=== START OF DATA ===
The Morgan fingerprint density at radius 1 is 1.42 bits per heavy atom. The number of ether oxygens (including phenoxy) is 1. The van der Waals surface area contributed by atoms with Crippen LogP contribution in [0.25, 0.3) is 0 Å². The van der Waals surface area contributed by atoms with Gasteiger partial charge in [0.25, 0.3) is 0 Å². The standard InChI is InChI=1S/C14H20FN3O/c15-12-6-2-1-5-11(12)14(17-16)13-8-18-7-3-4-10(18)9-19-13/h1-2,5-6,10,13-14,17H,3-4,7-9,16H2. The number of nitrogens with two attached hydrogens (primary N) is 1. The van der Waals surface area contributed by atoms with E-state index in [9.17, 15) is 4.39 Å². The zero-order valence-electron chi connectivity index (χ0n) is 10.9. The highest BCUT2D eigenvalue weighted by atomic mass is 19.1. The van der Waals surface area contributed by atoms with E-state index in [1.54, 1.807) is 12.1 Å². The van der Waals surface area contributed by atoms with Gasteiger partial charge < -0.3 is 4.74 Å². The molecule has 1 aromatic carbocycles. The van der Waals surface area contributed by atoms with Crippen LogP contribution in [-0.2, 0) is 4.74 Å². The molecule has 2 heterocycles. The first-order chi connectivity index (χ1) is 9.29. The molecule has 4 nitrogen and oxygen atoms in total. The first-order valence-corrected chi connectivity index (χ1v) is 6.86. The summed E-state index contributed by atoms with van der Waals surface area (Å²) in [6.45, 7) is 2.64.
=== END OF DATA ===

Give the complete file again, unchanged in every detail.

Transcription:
The Morgan fingerprint density at radius 1 is 1.42 bits per heavy atom. The number of ether oxygens (including phenoxy) is 1. The van der Waals surface area contributed by atoms with Crippen LogP contribution in [0.25, 0.3) is 0 Å². The van der Waals surface area contributed by atoms with Gasteiger partial charge in [0.25, 0.3) is 0 Å². The standard InChI is InChI=1S/C14H20FN3O/c15-12-6-2-1-5-11(12)14(17-16)13-8-18-7-3-4-10(18)9-19-13/h1-2,5-6,10,13-14,17H,3-4,7-9,16H2. The number of nitrogens with two attached hydrogens (primary N) is 1. The van der Waals surface area contributed by atoms with E-state index in [9.17, 15) is 4.39 Å². The zero-order valence-electron chi connectivity index (χ0n) is 10.9. The highest BCUT2D eigenvalue weighted by atomic mass is 19.1. The van der Waals surface area contributed by atoms with E-state index in [1.54, 1.807) is 12.1 Å². The van der Waals surface area contributed by atoms with Gasteiger partial charge < -0.3 is 4.74 Å². The molecule has 1 aromatic carbocycles. The van der Waals surface area contributed by atoms with Crippen LogP contribution in [-0.2, 0) is 4.74 Å². The molecule has 2 heterocycles. The first-order chi connectivity index (χ1) is 9.29. The molecule has 4 nitrogen and oxygen atoms in total. The first-order valence-corrected chi connectivity index (χ1v) is 6.86. The summed E-state index contributed by atoms with van der Waals surface area (Å²) in [6.45, 7) is 2.64.